Andrea Bridges, Projector Coordinator at Branch Military Parent Technical Assistance Center, stopped by Ridgecrest to hold a workshop for military parents of special needs kids on Monday and Tuesday at the Historic USO Building.

Though Bridges works with Branch MPTAC, the workshop was put together by Specialized Training of Military Parents. It focused on explaining to parents what programs and assistance are available for families with special needs kids, as well as describing the nuanced details of these issues with which many parents struggle.

Bridges said the workshop provides, "Information about how to support their child's education, and their post-secondary transition to employment or continuing education. Also, how that information works specifically for military families."

She explained that this process can be different for military families because they often work with interstate organizations which help parents make sure their special needs kids aren't at a unique disadvantage due to the regular relocation many military families experience.

"We're a very mobile population!" Bridges said.

This is a topic that's near and dear to Bridges. Her husband is in the United States Navy, according to the Branch website, and she said that she's the mother of a child with both special medical and educational needs.

Bridges did more than simply name the assistance programs for attendees. Her extensive experience allowed her to go much deeper into the ins and outs of how to apply for the programs and how to avoid difficulties other families have found.

She offered one example where a mother found out that her son's benefits stopped because the agency decided that his condition had improved and he no longer needed the supplemental income. Her adult son had down syndrome and was partially blind.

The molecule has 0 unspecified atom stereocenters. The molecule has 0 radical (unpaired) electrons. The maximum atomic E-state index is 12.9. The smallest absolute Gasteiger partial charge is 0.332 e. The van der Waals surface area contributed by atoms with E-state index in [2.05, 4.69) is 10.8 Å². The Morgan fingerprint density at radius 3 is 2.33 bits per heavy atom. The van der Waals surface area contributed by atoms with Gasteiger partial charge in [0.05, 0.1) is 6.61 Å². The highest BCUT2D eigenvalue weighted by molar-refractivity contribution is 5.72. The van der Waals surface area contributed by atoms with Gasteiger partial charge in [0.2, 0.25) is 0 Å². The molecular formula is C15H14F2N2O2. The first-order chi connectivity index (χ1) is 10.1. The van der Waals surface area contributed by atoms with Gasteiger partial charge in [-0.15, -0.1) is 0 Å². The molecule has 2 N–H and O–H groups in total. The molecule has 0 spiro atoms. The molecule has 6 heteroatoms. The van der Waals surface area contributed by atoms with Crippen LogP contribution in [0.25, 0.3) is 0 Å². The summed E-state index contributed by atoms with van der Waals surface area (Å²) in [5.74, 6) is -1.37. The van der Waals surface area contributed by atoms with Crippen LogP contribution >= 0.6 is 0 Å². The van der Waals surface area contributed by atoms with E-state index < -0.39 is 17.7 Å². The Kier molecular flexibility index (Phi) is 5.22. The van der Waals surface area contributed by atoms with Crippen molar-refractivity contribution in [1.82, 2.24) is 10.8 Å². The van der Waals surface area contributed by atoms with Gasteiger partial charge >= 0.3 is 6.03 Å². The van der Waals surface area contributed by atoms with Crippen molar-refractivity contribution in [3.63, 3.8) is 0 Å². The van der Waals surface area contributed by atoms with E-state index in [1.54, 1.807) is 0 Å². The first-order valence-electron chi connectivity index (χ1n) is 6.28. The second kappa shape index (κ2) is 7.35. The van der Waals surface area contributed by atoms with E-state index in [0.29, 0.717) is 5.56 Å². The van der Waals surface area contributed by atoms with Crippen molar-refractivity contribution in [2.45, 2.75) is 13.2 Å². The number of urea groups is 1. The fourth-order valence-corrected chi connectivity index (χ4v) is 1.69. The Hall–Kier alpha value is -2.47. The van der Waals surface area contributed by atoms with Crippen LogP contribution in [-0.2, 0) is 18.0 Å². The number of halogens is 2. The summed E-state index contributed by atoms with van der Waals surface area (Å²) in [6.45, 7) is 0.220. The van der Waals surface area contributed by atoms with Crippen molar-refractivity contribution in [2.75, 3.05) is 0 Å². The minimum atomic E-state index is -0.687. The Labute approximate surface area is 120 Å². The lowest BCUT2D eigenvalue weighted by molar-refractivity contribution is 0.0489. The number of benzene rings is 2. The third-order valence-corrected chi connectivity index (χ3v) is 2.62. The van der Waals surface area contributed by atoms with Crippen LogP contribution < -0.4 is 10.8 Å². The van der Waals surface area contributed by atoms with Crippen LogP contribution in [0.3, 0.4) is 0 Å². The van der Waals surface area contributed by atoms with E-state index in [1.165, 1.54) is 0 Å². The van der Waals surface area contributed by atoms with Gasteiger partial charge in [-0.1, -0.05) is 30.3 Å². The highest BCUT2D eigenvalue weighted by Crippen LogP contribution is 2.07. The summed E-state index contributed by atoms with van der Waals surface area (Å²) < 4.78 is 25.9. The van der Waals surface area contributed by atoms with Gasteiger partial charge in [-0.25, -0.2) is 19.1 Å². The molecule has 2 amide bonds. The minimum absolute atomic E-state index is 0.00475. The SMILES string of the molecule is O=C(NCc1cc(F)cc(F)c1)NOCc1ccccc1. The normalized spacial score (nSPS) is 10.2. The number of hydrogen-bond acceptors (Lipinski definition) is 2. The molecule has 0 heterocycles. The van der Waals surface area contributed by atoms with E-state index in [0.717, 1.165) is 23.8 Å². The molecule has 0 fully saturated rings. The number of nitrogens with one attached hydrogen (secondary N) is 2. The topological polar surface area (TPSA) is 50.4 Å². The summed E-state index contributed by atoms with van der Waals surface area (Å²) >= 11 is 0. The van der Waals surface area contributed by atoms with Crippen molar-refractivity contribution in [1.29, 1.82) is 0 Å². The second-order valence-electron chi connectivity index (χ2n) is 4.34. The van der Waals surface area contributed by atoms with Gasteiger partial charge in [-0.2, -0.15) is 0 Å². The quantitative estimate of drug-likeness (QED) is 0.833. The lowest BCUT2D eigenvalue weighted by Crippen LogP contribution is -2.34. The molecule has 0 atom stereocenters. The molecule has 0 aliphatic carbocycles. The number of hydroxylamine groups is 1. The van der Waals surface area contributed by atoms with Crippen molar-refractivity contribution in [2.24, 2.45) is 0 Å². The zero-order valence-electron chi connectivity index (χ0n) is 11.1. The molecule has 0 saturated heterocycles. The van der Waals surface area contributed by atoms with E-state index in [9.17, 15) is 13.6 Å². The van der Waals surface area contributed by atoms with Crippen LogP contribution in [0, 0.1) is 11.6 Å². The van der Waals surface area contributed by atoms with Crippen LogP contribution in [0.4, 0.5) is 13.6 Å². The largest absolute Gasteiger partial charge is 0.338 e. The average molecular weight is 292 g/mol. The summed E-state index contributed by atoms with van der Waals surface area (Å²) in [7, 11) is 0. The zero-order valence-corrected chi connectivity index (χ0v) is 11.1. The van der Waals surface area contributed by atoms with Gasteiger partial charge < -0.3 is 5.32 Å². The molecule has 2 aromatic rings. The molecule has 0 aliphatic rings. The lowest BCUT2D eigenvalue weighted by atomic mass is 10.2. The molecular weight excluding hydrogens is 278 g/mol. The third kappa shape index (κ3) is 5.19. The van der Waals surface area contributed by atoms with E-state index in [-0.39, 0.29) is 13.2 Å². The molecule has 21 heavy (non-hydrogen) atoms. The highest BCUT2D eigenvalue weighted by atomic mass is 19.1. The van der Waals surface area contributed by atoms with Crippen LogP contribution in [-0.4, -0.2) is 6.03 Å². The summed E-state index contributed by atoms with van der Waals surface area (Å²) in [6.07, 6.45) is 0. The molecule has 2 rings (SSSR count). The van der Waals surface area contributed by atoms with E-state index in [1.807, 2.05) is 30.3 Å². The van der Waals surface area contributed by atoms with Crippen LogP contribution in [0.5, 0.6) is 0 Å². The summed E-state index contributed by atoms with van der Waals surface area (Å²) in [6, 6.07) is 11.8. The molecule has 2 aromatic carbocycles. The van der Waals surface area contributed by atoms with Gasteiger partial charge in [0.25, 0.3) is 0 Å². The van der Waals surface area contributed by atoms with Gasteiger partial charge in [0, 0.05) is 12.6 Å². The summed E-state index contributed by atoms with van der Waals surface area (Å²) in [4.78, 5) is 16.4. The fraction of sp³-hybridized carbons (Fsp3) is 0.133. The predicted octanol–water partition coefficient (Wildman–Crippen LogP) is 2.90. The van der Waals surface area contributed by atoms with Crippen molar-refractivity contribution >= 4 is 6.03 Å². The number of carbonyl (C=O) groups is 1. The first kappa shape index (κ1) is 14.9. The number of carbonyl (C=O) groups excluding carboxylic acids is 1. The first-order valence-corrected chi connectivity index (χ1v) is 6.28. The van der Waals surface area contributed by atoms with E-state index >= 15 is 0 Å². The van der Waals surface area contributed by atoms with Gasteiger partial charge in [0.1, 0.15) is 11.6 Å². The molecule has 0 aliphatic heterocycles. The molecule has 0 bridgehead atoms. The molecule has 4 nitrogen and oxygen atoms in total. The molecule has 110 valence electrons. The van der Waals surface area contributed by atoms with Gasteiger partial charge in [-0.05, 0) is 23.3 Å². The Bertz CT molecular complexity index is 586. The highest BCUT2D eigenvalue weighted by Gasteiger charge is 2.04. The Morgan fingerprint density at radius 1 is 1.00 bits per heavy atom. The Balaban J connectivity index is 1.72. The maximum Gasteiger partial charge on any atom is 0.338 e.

The woman requested an in person interview with the agency. When they began asking her questions, she told them that they had decided that her son was ready to be independent of benefits, so they should ask him. The agency quickly decided they had made a mistake when they ended the benefits, and promptly reenrolled the lady's son in the supplemental income.

Bridges had the personal experience to introduce each of these complex and confusing government programs, then make them simple and clear for the average parent.

Aside from Bridges, workshop attendees also heard from Team of Advocates for Special Kids bilingual family supplement specialist Louisa Castillo, who walked the audience through benefit programs parents may not have known about, such as the Supplemental Security Income, which is a program funded by public taxes.

STOMP referred to the event as a workshop instead of a seminar because it had segments where groups worked through real life scenarios together. The speakers also encouraged questions at any point throughout the talk.

Some of the questions came from parents, seeking insight on specific issues to help raise their special needs child. Other questions came from local education and medical workers, such as April LaPierre ,who works as a service coordinator for Kern Regional Center.

LaPierre said that KRC focuses on disabilities, and she herself typically helps families that have young special needs children from ages 0 to 3. "It's been very helpful," she said, referring to the STOMP workshop. "It gave me lots of good information to take back and help the families we serve."

Bridges said she travels all over the midwest and the west coast to host this workshop in areas with military communities. She said Naval Air Weapons Station China Lake invited her to give the workshop in Ridgecrest.

Sarah Dastrup, school liaison officer at NAWS China Lake, said they intend to hold the workshop in Ridgecrest again, though the date is undetermined so far.

To learn more, find the Branch website at branchta.org or the STOMP website by going to its parent company website at wapave.org and finding STOMP under the Programs And Services tab.